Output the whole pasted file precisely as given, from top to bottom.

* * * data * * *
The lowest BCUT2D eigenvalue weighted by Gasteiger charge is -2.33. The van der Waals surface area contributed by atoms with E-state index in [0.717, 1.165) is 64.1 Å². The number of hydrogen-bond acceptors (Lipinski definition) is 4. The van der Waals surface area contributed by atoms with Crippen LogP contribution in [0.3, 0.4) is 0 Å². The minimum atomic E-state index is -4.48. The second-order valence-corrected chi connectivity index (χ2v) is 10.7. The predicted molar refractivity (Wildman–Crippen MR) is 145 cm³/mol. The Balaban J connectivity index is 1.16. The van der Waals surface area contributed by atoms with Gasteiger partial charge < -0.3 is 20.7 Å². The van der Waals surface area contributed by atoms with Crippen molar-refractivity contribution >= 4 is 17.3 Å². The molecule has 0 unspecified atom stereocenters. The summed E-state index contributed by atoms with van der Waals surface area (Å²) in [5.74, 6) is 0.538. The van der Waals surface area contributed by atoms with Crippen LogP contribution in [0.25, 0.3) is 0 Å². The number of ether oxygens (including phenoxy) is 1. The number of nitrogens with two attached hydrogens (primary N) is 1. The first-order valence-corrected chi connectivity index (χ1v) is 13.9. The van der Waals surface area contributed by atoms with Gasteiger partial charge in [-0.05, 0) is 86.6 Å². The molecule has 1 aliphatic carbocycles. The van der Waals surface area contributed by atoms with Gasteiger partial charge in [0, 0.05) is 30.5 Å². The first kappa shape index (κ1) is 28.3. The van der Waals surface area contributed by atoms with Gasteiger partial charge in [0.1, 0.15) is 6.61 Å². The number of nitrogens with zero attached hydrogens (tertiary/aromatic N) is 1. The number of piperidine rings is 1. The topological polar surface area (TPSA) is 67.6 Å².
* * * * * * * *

The lowest BCUT2D eigenvalue weighted by Gasteiger charge is -2.33. The van der Waals surface area contributed by atoms with E-state index in [0.717, 1.165) is 64.1 Å². The number of hydrogen-bond acceptors (Lipinski definition) is 4. The van der Waals surface area contributed by atoms with Crippen LogP contribution in [0.3, 0.4) is 0 Å². The minimum atomic E-state index is -4.48. The second-order valence-corrected chi connectivity index (χ2v) is 10.7. The predicted molar refractivity (Wildman–Crippen MR) is 145 cm³/mol. The Balaban J connectivity index is 1.16. The van der Waals surface area contributed by atoms with Gasteiger partial charge < -0.3 is 20.7 Å². The van der Waals surface area contributed by atoms with Crippen molar-refractivity contribution >= 4 is 17.3 Å². The molecule has 0 unspecified atom stereocenters. The summed E-state index contributed by atoms with van der Waals surface area (Å²) in [5.74, 6) is 0.538. The van der Waals surface area contributed by atoms with Crippen LogP contribution in [0.25, 0.3) is 0 Å². The number of ether oxygens (including phenoxy) is 1. The number of nitrogens with two attached hydrogens (primary N) is 1. The first-order valence-corrected chi connectivity index (χ1v) is 13.9. The van der Waals surface area contributed by atoms with Gasteiger partial charge in [-0.05, 0) is 86.6 Å². The molecule has 1 aliphatic carbocycles. The van der Waals surface area contributed by atoms with Gasteiger partial charge in [0, 0.05) is 30.5 Å². The first kappa shape index (κ1) is 28.3. The van der Waals surface area contributed by atoms with Gasteiger partial charge in [0.1, 0.15) is 6.61 Å². The number of nitrogens with zero attached hydrogens (tertiary/aromatic N) is 1. The number of piperidine rings is 1. The topological polar surface area (TPSA) is 67.6 Å².